I had to go out there and beat radio to death for the next ten holiday seasons. Every year I would call 400 stations up reminding them to keep playing it - fortunately they really liked it and received a really good listener response. And I just continued to carry the ball year after year, because in order to establish a song as a hit in the listener's mind, it takes anywhere from ten to eighteen weeks to go up and down the chart. With a Christmas record, you only get a chance for a few weeks of airplay each season, because no one plays that kind of music until after Thanksgiving. I realized if I wanted to turn "Mistletoe" into a standard, I would have to get that one or two weeks of airplay every year for nearly ten years.

What kinds of other songs have you written?
Mostly country album cuts - I had Loretta Lynn's last major single on MCA Records called "Heart Don't Do This To Me." I've written about five other Christmas songs, but after my experience with "Mistletoe," I wanted to do something different, and collaborated once again with Doug to write "Happy Hanukkah, My Friend," the first pop Hanukkah song, which we hoped would become the Jewish answer to "White Christmas." Doug, who's Jewish, thought it was a horrible idea, but I insisted it was a good move. When we released it in 1986, we got such an amazing response that we released an entire album of Hanukkah songs the following year. The CD is called Happy Hanukkah, My Friend, and includes five of our original songs along with a few traditional tunes like "I Have A Little Dreydl."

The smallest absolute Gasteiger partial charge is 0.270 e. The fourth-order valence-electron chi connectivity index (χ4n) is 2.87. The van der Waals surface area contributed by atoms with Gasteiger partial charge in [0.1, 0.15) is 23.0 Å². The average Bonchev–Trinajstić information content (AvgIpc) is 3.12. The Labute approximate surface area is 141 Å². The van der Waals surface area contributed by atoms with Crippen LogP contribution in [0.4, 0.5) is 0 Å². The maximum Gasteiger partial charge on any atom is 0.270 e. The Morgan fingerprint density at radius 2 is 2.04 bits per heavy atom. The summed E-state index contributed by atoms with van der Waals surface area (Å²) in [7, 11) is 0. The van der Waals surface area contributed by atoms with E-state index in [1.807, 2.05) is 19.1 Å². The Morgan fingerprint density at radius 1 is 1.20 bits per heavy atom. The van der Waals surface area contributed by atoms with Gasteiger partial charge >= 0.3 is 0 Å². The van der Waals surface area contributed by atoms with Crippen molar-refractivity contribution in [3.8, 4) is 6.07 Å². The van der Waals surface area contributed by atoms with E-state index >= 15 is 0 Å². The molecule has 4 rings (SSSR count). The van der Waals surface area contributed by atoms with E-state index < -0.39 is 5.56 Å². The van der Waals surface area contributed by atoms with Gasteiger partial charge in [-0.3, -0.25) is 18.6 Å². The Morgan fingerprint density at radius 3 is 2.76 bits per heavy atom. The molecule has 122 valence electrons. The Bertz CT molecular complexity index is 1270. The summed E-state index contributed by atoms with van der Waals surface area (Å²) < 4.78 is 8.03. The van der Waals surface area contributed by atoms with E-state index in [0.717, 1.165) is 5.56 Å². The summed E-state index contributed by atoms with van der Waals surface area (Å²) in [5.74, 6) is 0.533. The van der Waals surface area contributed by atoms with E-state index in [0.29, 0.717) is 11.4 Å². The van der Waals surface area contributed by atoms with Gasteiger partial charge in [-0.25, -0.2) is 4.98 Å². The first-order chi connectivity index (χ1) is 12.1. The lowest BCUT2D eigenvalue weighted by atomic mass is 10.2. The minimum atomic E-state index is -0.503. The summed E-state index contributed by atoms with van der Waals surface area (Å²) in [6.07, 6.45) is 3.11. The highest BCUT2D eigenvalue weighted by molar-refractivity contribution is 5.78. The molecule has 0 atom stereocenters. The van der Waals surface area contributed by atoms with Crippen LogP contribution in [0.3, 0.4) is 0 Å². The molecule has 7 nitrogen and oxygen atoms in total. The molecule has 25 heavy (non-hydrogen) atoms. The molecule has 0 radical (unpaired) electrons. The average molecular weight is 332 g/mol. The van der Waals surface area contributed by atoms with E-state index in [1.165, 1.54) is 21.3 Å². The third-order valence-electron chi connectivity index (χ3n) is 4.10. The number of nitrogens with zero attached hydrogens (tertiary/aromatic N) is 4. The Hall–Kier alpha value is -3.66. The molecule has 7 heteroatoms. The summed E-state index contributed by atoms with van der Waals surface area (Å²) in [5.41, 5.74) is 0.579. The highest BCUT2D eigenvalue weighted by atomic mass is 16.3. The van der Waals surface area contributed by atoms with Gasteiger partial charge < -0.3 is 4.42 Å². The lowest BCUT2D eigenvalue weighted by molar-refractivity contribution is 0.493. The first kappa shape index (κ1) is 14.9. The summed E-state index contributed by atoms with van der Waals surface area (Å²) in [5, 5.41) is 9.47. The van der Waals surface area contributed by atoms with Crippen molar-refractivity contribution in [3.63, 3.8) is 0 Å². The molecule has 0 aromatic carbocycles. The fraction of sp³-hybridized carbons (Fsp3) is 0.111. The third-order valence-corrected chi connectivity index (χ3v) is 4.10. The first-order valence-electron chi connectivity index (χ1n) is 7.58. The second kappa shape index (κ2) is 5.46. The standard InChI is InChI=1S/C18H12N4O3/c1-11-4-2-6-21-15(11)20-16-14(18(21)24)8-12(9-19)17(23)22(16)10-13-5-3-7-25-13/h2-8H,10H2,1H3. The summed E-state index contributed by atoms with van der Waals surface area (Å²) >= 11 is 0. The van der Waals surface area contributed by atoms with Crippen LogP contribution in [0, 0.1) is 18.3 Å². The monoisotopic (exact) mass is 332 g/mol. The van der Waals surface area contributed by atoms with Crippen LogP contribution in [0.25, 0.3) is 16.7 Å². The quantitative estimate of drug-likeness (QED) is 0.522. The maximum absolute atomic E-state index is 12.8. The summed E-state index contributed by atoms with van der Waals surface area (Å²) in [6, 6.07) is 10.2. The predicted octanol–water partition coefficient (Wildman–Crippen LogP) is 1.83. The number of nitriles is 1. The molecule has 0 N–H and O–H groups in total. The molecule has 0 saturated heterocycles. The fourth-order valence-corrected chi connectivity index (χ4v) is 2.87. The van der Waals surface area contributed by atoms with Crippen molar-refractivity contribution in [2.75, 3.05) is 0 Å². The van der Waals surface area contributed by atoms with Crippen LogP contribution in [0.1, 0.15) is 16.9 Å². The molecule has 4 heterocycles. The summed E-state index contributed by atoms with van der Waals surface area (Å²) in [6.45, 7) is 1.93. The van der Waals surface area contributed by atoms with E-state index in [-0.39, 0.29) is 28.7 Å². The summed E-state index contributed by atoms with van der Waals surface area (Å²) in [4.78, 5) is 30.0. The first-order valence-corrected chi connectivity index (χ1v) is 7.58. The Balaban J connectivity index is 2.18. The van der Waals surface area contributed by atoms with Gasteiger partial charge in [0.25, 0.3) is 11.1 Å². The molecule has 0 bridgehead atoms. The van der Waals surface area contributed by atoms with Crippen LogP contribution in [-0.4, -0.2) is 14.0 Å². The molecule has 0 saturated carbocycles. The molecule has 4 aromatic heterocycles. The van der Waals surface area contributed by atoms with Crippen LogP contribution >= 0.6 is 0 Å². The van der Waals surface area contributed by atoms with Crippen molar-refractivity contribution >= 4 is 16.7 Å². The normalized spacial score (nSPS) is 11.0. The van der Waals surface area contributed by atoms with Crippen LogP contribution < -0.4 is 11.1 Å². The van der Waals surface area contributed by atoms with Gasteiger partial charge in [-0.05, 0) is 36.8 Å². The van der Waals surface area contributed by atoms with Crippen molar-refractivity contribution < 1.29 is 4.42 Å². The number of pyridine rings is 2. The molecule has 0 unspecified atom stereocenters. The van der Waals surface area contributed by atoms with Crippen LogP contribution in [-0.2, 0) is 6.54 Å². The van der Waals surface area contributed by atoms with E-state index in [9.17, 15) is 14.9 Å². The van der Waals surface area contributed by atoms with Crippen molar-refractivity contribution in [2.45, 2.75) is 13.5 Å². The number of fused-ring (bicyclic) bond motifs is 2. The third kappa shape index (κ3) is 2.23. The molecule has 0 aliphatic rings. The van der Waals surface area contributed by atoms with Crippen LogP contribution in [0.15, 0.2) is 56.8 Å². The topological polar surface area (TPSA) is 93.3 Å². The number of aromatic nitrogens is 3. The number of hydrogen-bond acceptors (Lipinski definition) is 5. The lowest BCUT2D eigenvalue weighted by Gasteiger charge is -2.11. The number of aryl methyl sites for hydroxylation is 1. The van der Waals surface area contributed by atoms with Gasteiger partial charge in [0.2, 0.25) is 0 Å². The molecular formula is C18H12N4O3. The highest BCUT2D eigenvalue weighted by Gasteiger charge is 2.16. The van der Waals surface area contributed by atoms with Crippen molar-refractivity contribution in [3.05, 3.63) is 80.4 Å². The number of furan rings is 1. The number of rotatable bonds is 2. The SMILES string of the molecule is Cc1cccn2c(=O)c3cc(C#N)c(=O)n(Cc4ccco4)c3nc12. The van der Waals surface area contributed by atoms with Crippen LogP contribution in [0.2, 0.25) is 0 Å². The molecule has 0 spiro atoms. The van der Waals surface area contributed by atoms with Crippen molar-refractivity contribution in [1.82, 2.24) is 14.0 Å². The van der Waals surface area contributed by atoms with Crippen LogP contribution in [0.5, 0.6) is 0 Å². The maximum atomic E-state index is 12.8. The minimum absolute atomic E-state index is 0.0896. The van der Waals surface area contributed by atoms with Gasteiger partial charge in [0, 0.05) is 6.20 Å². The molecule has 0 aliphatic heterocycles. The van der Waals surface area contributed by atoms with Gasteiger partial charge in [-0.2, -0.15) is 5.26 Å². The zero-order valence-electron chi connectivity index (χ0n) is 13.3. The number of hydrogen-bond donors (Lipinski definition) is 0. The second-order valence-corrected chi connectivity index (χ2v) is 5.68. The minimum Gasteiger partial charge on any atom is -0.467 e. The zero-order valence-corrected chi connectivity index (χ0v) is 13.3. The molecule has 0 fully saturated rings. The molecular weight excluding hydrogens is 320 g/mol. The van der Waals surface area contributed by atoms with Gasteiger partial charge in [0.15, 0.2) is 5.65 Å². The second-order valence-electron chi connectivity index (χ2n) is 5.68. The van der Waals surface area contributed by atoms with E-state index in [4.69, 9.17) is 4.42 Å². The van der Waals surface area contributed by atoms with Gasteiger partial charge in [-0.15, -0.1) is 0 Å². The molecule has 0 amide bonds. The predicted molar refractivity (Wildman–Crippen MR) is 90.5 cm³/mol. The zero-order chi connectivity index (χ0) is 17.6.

Why did you create your own company, Christmas and Holiday Music, which exclusively publishes holiday music?
With "Mistletoe," I learned the Christmas market inside and out, and how to promote holiday material better than anyone else in the industry. It became my niche to the point where I began to be known by the nickname, "Mr. Christmas," the industry's best source for original Christmas songs. For example, when Melissa Manchester needed a fresh holiday song to sing during her Colors of Christmas tour in 1995, I found one for her. I knew however, that I couldn't write all of the songs myself, so I started signing songs by other writers, and now have close to 180 original Christmas songs. The first tune I signed was a song called "What Made The Baby Cry," written by William J. Golay, and it's been recorded by The Platters, Toby Keith and Vikki Carr.

When did you finally realize that "It Must Have Been The Mistletoe" had become a modern Christmas standard?
In 1995, Newsweek did a little piece on various celebrity weddings that had taken place during the Christmas holidays. There were pictures of women in their wedding gowns along with the headline, "It Must Have Been The Mistletoe." I realized that the title had enough recognition that it could be cited away from my song, and said to myself, 'I think we've finally arrived!'